Seasons change, but expectations don’t

womens-basketball

New season, same expectations for women’s basketball

jacob-belgum

Times change, rosters change, but the Augustana women’s basketball team usually stays consistent, having won at least 20 games in 11 of the last 12 years.

So, despite losing arguably the team’s two best players from last season—guard Sophie Kenney and post Nicole Kerkhoff—expectations remain high.

The Northern Sun Intercollegiate Conference coaches picked the Vikings to finish third in the 16-team conference, likely because many experienced players return from last year’s 24-8 squad which fell one win short of the NCAA tournament.

logan-ofarrell“We’re not going to think too much about [the polls],” junior guard Logan O’Farrell said. “But at the same time we want to go out and show teams that we can play well together. It’s just going out there and proving ourselves.”

The Vikings have had prolific ball handlers in recent years, and sophomore guard Lynsey Prosser, who projects to start at point guard, will need to prove she’s ready for that role after playing only 11 minutes per game as a freshman.

Head coach Dave Krauth said that point guard was the team’s biggest question mark heading into the year but said that, if Prosser can limit her mistakes, she can excel.

“That’s kind of been the challenge, hoping that we get as many good plays as we can out of her and really start getting that discipline where we reduce the turnovers or mistakes,” Krauth said of his point guard. “I don’t want to harp on the guard position, but that is the one where we have such limited experience.”

Prosser said that the mental aspect of running the team’s offense will be the most important factor in her play. She said she has some nerves going into the season but trusts the coaches preparation and her own.

“[I need to be] confident with the ball and just try not to overthink things,” she said. “Just take the pressure and deal with it.”

The Vikings normally succeed by pressuring opponents and forcing them into mistakes. They utilize a trapping defense which helped them lead the NSIC in turnover margin last year, turning teams over 5.44 more times per game than they turned it over themselves.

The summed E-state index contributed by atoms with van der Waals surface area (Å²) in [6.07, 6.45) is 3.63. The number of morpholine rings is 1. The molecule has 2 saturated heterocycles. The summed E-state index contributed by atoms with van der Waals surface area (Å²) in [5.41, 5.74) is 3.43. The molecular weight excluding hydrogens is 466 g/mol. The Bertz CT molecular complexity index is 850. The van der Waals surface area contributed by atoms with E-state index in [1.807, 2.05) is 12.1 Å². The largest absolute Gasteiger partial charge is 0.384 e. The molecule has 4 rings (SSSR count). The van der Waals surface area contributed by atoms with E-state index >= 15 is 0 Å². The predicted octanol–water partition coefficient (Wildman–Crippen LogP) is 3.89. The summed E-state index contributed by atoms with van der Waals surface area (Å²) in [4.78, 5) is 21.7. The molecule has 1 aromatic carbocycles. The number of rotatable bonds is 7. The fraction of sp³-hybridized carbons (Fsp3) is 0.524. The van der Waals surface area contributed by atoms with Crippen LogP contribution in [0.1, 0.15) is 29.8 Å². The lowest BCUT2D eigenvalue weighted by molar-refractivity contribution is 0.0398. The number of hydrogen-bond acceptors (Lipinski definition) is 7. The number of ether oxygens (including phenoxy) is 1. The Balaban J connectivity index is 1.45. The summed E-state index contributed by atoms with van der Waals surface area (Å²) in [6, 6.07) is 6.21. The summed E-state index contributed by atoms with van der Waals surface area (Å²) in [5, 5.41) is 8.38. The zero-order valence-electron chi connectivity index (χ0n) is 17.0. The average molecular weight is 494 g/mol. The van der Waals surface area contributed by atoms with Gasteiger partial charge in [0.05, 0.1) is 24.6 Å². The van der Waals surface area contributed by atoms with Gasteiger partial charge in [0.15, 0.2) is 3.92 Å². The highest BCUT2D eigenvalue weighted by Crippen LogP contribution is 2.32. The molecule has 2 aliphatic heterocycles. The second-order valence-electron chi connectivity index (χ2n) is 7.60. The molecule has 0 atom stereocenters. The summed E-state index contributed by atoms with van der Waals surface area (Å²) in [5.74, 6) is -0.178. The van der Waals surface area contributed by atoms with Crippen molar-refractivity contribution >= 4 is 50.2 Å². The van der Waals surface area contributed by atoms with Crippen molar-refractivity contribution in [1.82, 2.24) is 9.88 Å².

Defense depends more on focus, effort and intensity and is less likely to fluctuate with roster turnover than offense, but it doesn’t hurt that O’Farrell returns after leading the NSIC in steals last year. Her length (she’s 5-foot-11) at the top of the zone leads to a lot of tipped passes.

“We want our taller guards up top making deflections, then making sure everyone knows where to be on the court,” O’Farrell said. “It’s just communication.”

The Vikings’ defensive philosophy will carry over from last year, and their propensity to launch three-pointers likely will, too. They shot 133 more threes than the next closest NSIC team last year, despite shooting the fifth-worst percentage from deep. The volume from created turnovers and offensive rebounding makes up for the misses and “kind of statistically shaded in our favor,” according to Krauth.

“Our goal is to be efficient, and one of my goals for this team is to shoot the basketball better than we did last year,” he said.

O’Farrell promised that she and her teammates will keep launching shots from deep.

“We’re going to keep letting it fly, and hopefully they’ll go in,” she said.

Senior Sydney Rome led the team in three-point attempts last season, shooting nearly seven per game. The team’s posts, like sophomore Shelby Selland and junior Naomi Rust, have the confidence to shoot from outside, too—each shot more than one three per game last year.

Augustana begins its season with three games on Friday, Saturday and Sunday in the CCA Tip-Off Classic hosted at Disneyland. This comes after three weeks of practice.

Krauth highlighted the practice performance of junior guard Presley O’Farrell (Logan’s twin sister) and redshirt freshman guard Hana Metoxen, saying that, among non-starters, they had impressed.

“[Metoxen] is a kid who just does a lot of things—kind of hard-nosed with a nose for the ball as well,” Krauth said.

Krauth, O’Farrell and Prosser all listed a different team strength when asked, with depth, chemistry and shooting being their respective answers. Prosser added that the team’s ability to turn defense into offense was one of its best attributes.

“Our defense fuels our offense, so if we’re having a good game defensively, that’s going to get our fast-paced game going,” Prosser said. “When we have good games, that’s where it comes from, our defense.”

After a tough ending last season, the team is ready to get going.

“We’re excited for this year,” O’Farrell said. “Going through volleyball and football season, we finally get our time to get out on the court, so we’re excited.”

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